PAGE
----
Method Monday: Emergency Contraception (EC)
In honor of the Back Up Your Birth Control Day of Action (coming up this very Wednesday), we’re featuring emergency contraception, a.k.a. EC, for our Method Monday this week! The Back Up Your Birth Control theme this year is EC=BC—an excellent choice given the amount of confusion and misinformation floating around online and in the media RE how EC works. You can learn more about the different EC options on our site, but in a nutshell, the reason you have to take it as soon after the (f)act as possible is because it doesn’t work if you’re pregnant. EC can only prevent a pregnancy from starting; it can’t stop one that already has. And if you accidentally take EC before you know you’re pregnant, it won’t hurt you or the pregnancy. A few more noteworthy tidbits about EC:
- Unlike jumping around, douching with strange substances, or praying he pulled out in time, EC works pretty darn well if taken asap after unprotected sex/condom breakage/etc. Though using an effective method before having sex is still better.
- Plan B One-Step, a popular form of EC, came close to being approved for over-the-counter status—which would’ve meant it would be available on drug store shelves just like Aspirin or condoms—back in December 2011. But the Secretary of the U.S. Department of Health and Human Services overruled the FDA’s recommendation, so it’s still behind the counter and prescription-only for anyone under 17.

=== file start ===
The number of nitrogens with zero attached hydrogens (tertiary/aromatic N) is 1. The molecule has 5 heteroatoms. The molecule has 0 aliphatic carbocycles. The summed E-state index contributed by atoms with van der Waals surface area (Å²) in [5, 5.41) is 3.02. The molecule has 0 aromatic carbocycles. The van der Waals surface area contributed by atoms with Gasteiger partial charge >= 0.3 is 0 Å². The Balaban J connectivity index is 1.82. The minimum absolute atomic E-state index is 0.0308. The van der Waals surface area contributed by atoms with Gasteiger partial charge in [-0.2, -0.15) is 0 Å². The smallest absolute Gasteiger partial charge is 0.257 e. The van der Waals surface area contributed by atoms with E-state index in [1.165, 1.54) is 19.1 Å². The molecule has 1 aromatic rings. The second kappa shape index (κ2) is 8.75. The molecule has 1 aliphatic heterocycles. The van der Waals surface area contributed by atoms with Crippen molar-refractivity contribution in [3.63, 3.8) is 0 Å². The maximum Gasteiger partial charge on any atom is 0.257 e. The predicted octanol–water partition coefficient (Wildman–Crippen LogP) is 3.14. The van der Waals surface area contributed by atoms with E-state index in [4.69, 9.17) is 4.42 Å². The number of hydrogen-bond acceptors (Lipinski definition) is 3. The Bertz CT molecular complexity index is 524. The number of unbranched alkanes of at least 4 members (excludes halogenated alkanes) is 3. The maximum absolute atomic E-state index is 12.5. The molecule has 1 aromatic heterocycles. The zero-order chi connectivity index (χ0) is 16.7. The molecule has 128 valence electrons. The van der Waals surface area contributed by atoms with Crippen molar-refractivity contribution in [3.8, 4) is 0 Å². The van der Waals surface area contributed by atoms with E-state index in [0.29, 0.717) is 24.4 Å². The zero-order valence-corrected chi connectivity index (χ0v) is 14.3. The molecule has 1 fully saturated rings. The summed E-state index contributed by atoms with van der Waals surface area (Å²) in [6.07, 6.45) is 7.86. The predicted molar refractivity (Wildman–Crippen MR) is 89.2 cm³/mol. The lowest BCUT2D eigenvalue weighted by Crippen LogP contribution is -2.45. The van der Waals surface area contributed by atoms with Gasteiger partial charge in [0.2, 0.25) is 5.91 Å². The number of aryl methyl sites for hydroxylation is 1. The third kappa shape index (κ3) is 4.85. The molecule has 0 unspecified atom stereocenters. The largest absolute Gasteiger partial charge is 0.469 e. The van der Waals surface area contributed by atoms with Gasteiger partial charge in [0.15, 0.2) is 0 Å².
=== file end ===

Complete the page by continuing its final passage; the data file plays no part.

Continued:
- Anyone 17 or older has the right to purchase certain forms of EC (namely Plan B One-Step, Next Choice, and Levonorgestrel) without a prescription. This goes for dudes, too. Don’t let anyone tell you differently.
- Some forms of EC don’t work as well for women with higher body mass index (BMI). For those women, the ParaGard IUD is probably the best emergency contraceptive option.
- The most effective form of EC (for anyone) is the ParaGard IUD. Unfortunately, it seems a lot of folks don’t know that, and the fact that many health care providers don’t talk about it doesn’t help.
- A higher dose of certain birth control pills after sex works as emergency contraception—though you should consult our article on the Yuzpe method, and/or talk to your health care provider to make sure you get the dosage right.
If your thirst for EC info isn’t quite sated, check out this montage of our Real Stories women talking about their experiences with EC.
And guys know what EC is too! At least our Real Stories guys do:
(Yes, we heard it too—he totally said “my swimmers got past her, her defenders.” Cute or weird? Kinda cute, right?)
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